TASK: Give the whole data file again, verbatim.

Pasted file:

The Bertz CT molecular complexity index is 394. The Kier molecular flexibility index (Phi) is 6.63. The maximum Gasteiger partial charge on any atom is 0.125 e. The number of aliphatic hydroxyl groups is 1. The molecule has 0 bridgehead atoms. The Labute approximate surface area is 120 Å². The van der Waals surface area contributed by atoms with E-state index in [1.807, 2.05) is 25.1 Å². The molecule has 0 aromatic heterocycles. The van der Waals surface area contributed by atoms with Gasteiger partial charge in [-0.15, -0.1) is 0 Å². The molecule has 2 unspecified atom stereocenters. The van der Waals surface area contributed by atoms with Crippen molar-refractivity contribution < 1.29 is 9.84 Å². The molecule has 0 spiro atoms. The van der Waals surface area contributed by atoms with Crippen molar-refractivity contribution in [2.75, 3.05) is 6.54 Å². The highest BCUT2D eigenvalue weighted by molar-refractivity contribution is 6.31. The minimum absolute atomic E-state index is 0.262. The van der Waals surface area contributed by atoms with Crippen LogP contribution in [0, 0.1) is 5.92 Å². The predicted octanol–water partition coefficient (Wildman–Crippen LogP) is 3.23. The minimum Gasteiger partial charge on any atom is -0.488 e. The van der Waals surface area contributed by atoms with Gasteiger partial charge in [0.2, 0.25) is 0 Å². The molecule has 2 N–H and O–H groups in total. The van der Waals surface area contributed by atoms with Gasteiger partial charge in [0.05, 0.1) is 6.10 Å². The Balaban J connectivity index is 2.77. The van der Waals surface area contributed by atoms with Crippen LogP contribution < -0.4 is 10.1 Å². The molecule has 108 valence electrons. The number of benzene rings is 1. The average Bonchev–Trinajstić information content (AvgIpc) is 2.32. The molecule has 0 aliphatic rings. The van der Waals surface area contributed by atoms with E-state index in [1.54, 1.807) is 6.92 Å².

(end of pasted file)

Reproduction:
The Bertz CT molecular complexity index is 394. The Kier molecular flexibility index (Phi) is 6.63. The maximum Gasteiger partial charge on any atom is 0.125 e. The number of aliphatic hydroxyl groups is 1. The molecule has 0 bridgehead atoms. The Labute approximate surface area is 120 Å². The van der Waals surface area contributed by atoms with E-state index in [1.807, 2.05) is 25.1 Å². The molecule has 0 aromatic heterocycles. The van der Waals surface area contributed by atoms with Gasteiger partial charge in [-0.15, -0.1) is 0 Å². The molecule has 2 unspecified atom stereocenters. The van der Waals surface area contributed by atoms with Crippen molar-refractivity contribution < 1.29 is 9.84 Å². The molecule has 0 spiro atoms. The van der Waals surface area contributed by atoms with Crippen molar-refractivity contribution in [2.75, 3.05) is 6.54 Å². The highest BCUT2D eigenvalue weighted by molar-refractivity contribution is 6.31. The minimum absolute atomic E-state index is 0.262. The van der Waals surface area contributed by atoms with Crippen LogP contribution in [0, 0.1) is 5.92 Å². The predicted octanol–water partition coefficient (Wildman–Crippen LogP) is 3.23. The minimum Gasteiger partial charge on any atom is -0.488 e. The van der Waals surface area contributed by atoms with Gasteiger partial charge in [0.2, 0.25) is 0 Å². The molecule has 2 N–H and O–H groups in total. The van der Waals surface area contributed by atoms with Gasteiger partial charge in [0.05, 0.1) is 6.10 Å². The Balaban J connectivity index is 2.77. The van der Waals surface area contributed by atoms with Crippen LogP contribution < -0.4 is 10.1 Å². The molecule has 108 valence electrons. The number of benzene rings is 1. The average Bonchev–Trinajstić information content (AvgIpc) is 2.32. The molecule has 0 aliphatic rings. The van der Waals surface area contributed by atoms with E-state index in [1.54, 1.807) is 6.92 Å².